I have two wonderfully re-engineered Polaroid SX-70 cameras I purchased from Mint camera—a SLR 670a and a SLR 670s Noir. MiNT is well known for their reconditioned/refurbished and remanufactured Polaroids. They rebuild the cameras with new sensors, light meters, and electronics to shoot 600 film or both 600 and SX-70 film with higher Shutter speeds and full shutter control with the SLR 670s Noir. Each is intended to take the iconic build and manual TTL focusing of the SX-70 to new and greater creative heights.
The SLR 670a is a fast, low light performer with automatic control of shutter speed and exposure. The SLR 670s is equally capable and provides for manual or automatic control of shutter speed using a MiNT add on device called a Time Machine. When you nail your exposure metering to get proper shutter and lighting control with the SLR 670s for longer exposures, the results are utterly fantastic. When you miss exposure and take Shot after shot in a trial and effort attempt to figure out how to capture some ever elusive phototographic magic, the frustrating failures are utterly agonizing.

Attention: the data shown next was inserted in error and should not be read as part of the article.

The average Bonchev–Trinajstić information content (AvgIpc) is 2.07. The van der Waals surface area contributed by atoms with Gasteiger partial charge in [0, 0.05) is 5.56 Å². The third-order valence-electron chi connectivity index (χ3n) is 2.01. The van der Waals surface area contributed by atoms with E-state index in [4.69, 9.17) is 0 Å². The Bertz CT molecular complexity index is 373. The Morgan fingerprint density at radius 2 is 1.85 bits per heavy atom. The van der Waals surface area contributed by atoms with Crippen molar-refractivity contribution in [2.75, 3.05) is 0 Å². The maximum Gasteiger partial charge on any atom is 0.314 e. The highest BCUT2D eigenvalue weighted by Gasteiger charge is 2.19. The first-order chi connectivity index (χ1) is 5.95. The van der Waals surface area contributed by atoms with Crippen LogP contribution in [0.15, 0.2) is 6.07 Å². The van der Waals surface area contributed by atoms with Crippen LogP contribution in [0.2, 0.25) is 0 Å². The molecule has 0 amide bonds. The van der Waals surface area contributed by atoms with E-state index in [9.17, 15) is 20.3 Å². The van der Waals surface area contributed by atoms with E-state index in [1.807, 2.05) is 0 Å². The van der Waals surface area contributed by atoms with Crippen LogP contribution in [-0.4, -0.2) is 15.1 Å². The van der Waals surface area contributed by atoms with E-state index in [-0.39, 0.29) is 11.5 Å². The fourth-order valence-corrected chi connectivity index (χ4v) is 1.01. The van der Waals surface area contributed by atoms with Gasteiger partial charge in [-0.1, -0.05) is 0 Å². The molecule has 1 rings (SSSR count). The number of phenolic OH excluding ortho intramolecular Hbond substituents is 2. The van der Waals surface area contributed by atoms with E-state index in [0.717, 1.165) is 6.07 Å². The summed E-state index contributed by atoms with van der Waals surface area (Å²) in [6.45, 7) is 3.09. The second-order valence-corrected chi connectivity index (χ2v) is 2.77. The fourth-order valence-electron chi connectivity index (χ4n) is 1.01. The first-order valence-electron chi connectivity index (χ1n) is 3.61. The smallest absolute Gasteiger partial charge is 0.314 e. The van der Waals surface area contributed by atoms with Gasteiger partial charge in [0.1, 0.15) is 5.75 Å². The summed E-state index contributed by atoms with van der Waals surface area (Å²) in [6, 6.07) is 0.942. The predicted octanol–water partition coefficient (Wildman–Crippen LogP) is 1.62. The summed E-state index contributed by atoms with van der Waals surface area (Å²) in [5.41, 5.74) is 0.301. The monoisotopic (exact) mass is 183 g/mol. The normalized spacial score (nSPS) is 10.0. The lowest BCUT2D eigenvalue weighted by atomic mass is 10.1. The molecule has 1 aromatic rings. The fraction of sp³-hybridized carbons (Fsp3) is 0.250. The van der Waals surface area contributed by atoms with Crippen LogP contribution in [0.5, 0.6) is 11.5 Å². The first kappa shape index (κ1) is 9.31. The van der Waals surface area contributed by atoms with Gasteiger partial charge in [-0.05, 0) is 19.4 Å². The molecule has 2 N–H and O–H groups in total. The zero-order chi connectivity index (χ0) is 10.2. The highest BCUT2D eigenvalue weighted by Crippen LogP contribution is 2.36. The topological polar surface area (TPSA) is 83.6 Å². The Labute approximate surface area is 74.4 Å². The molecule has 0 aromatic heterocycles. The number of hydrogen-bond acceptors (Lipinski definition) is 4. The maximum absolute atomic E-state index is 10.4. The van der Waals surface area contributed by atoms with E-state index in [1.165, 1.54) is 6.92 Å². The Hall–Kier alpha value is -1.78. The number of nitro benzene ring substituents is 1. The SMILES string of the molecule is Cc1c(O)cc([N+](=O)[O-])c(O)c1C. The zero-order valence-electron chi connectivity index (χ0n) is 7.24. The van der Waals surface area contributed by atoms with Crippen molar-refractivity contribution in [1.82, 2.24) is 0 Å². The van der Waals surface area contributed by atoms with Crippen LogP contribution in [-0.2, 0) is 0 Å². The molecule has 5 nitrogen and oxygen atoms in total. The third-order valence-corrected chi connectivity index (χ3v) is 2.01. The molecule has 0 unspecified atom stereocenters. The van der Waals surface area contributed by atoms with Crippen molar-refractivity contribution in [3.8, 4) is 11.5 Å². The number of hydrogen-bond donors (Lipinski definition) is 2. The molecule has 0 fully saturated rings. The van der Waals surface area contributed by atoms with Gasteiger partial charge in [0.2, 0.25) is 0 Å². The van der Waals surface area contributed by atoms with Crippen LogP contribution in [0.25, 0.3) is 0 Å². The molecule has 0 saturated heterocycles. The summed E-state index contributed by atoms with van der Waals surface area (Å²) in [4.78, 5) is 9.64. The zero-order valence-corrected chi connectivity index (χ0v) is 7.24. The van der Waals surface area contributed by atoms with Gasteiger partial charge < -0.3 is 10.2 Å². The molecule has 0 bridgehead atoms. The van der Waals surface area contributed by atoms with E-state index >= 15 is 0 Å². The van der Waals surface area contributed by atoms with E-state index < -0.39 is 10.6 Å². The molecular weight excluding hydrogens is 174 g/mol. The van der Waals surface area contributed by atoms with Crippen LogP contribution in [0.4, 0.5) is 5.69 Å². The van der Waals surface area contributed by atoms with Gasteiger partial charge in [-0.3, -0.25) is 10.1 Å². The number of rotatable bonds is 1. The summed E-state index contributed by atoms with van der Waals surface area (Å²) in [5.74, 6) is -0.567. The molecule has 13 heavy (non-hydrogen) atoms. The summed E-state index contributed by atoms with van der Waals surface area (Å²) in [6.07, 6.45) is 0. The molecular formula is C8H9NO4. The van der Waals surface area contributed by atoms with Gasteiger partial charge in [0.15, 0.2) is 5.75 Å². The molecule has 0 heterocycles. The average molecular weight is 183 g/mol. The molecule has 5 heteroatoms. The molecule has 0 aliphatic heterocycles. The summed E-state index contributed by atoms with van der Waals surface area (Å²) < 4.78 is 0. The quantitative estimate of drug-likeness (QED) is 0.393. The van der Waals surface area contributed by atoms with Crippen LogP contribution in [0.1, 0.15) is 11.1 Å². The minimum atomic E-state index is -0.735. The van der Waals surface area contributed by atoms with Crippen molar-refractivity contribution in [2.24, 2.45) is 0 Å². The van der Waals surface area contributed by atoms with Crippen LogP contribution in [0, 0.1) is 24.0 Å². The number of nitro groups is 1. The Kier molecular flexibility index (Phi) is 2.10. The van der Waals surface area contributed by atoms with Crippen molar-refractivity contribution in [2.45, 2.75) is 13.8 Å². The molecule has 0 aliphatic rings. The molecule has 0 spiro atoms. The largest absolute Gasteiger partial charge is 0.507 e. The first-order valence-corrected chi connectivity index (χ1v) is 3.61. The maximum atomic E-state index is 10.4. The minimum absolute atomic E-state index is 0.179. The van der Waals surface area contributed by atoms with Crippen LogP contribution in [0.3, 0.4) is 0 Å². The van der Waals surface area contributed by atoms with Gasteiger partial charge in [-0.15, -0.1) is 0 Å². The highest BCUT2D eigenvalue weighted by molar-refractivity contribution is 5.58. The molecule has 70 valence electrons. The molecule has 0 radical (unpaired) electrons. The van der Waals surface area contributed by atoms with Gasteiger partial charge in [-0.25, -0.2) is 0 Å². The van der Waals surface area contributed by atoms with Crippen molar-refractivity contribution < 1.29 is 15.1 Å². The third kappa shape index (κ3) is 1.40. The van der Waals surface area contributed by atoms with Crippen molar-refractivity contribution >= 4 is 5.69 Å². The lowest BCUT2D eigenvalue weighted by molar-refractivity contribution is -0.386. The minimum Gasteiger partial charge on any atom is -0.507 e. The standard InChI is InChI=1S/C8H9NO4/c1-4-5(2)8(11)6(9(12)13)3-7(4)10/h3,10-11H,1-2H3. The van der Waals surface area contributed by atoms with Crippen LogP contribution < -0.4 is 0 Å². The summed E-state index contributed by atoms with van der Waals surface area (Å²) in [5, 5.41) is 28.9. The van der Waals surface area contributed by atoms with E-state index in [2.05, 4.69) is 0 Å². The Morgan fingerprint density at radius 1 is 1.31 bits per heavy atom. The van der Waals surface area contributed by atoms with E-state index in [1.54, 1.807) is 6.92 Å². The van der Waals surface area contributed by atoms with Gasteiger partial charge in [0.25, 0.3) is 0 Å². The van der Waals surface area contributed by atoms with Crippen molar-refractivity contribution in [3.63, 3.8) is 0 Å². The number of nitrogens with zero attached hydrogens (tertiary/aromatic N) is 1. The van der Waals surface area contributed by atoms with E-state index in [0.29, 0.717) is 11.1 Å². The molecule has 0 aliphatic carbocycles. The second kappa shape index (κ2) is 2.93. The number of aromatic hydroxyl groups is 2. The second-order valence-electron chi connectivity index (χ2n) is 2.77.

Such is the case in my latest adventures with my 670s and 670a. My recent experiences have gone like this:
1. Conceptualize shot and framing.
2. Set up tripod. Set up 670s.
3. Compose shot in viewfinder. Check focus.
4. Take light reading.
5. Adjust Time Machine with light reading results.
6. Attach remote cable release.
7. Check composition in viewfinder. Recheck focus.
8. Fire shutter to take the shot
9. Wait for photo to develop.
10. Curse in frustration.
11. Repeat until at least three wasted shots are taken.
12. Set up 670a on tripod.
13. Repeat steps 6 through 9.
14. Marvel at result and evaluate why didn’t begin with the 670a.
15. Curse at the wasted pile of pictures again.
I love the 670s. The Noir color scheme looks great and makes the camera even more unique. I just dont have the time or patience (or money for film) to learn how to maximize the manual capabilities of this camera. The 670a does what I need to capture the shot and move on. Sadly, the manual flagship and King of integral Polaroid film that is the 670s will soon be headed to a better home.